Local volunteers at the Blue Heron Knittery, downtown Decorah, knitted over 20 purple hats for November-born newborns at Winneshiek Medical Center. From left (front row): Anna Linnell and Sarah Iversen, store owner; (back row): Marie Freerking and Karen Fitton. Volunteers not pictured are Christine McConnell, JoAn Stevenson, Jan Palmer, Janelle Fulsaas and Judy McIntosh. (Submitted photo)
Local volunteers at the Blue Heron Knittery, downtown Decorah, knitted over 20 purple hats for November-born newborns at Winneshiek Medical Center. From left (front row): Anna Linnell and Sarah Iversen, store owner; (back row): Marie Freerking and Karen Fitton. Volunteers not pictured are Christine McConnell, JoAn Stevenson, Jan Palmer, Janelle Fulsaas and Judy McIntosh. (Submitted photo)
Purple newborn caps replaced the traditional pink and blue on the tiny heads of infants at Winneshiek Medical Center in November as part of the national Click for Babies campaign.

The Click for Babies campaign aims to educate new parents about a program called The Period of Purple Crying, a normal period in an infant's development when they cry more than any other time. The hand-knitted caps, donated by knitters from the Blue Heron Knittery in Decorah, are a way to remind local parents about the normalcy of early infant crying and how to cope with it. WMC collaborates with HAWC Partnerships for Children for educational materials that support this program.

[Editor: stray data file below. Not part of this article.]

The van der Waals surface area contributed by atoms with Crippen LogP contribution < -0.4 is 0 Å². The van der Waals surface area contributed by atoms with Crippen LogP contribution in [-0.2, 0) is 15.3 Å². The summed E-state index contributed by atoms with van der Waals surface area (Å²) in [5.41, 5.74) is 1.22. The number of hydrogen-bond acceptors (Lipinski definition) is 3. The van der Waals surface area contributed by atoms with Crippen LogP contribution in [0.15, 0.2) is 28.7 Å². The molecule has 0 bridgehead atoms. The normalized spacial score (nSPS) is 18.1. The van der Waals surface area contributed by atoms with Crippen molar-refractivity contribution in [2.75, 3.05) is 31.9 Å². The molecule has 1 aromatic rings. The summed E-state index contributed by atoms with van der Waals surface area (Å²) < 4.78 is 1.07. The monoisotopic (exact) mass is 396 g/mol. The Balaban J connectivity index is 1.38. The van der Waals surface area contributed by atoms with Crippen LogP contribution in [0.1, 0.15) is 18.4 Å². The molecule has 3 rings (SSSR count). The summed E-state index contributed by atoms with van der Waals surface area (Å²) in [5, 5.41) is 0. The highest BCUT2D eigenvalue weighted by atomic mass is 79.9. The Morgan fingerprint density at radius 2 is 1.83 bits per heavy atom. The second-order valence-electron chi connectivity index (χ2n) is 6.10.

The Period of Purple Crying begins at about two weeks of age and continues until about three to four months. All babies go through this period; however some may cry more than others. PURPLE stands for:

• P - Peak of crying: Your baby may cry more each week; the most at two months, then less at four to months months.

• U - Unexpected: Crying can come and go and you don't know why.

• R - Resists soothing: Your baby may not stop crying no matter what you do.

• P - Pain-like face: A crying baby may look like they're in pain, even though they're not.

• L - Long lasting: Crying can last as much as five hours a day or more.

• E - Evening: Your baby may cry more in the late afternoon and evening.



Denise Duffy, the nurse manager in the Winneshiek Medical Center Obstetrics Department, says "shaken baby syndrome can, many times, be prevented with appropriate education. Obstetric nurses at Winneshiek Medical Center have received training on the Period of Purple Crying; knowledge we passed along to our delivering families during the November awareness month and throughout the year."

To learn more about the Period of Purple Crying go to: Purplecrying.info.